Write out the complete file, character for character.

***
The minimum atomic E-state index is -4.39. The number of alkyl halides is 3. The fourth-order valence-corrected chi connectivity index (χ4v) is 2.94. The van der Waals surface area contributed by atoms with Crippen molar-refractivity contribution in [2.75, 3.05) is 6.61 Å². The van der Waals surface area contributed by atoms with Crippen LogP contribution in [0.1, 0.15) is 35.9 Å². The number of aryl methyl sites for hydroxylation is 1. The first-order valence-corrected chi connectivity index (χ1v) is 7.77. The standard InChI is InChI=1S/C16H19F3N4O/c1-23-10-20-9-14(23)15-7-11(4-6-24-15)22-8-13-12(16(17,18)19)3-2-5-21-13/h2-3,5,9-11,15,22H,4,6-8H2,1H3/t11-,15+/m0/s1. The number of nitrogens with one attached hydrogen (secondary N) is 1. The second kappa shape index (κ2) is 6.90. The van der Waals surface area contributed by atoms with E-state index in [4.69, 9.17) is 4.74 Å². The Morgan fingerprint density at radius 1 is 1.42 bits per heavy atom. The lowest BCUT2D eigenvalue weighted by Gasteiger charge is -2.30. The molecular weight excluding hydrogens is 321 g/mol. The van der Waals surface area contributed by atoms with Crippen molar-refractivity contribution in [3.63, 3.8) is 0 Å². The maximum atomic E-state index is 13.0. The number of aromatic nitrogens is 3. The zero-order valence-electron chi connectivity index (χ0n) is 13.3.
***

The minimum atomic E-state index is -4.39. The number of alkyl halides is 3. The fourth-order valence-corrected chi connectivity index (χ4v) is 2.94. The van der Waals surface area contributed by atoms with Crippen molar-refractivity contribution in [2.75, 3.05) is 6.61 Å². The van der Waals surface area contributed by atoms with Crippen LogP contribution in [0.1, 0.15) is 35.9 Å². The number of aryl methyl sites for hydroxylation is 1. The first-order valence-corrected chi connectivity index (χ1v) is 7.77. The standard InChI is InChI=1S/C16H19F3N4O/c1-23-10-20-9-14(23)15-7-11(4-6-24-15)22-8-13-12(16(17,18)19)3-2-5-21-13/h2-3,5,9-11,15,22H,4,6-8H2,1H3/t11-,15+/m0/s1. The number of nitrogens with one attached hydrogen (secondary N) is 1. The second kappa shape index (κ2) is 6.90. The van der Waals surface area contributed by atoms with E-state index in [4.69, 9.17) is 4.74 Å². The Morgan fingerprint density at radius 1 is 1.42 bits per heavy atom. The lowest BCUT2D eigenvalue weighted by Gasteiger charge is -2.30. The molecular weight excluding hydrogens is 321 g/mol. The van der Waals surface area contributed by atoms with Crippen molar-refractivity contribution in [3.63, 3.8) is 0 Å². The maximum atomic E-state index is 13.0. The number of aromatic nitrogens is 3. The zero-order valence-electron chi connectivity index (χ0n) is 13.3.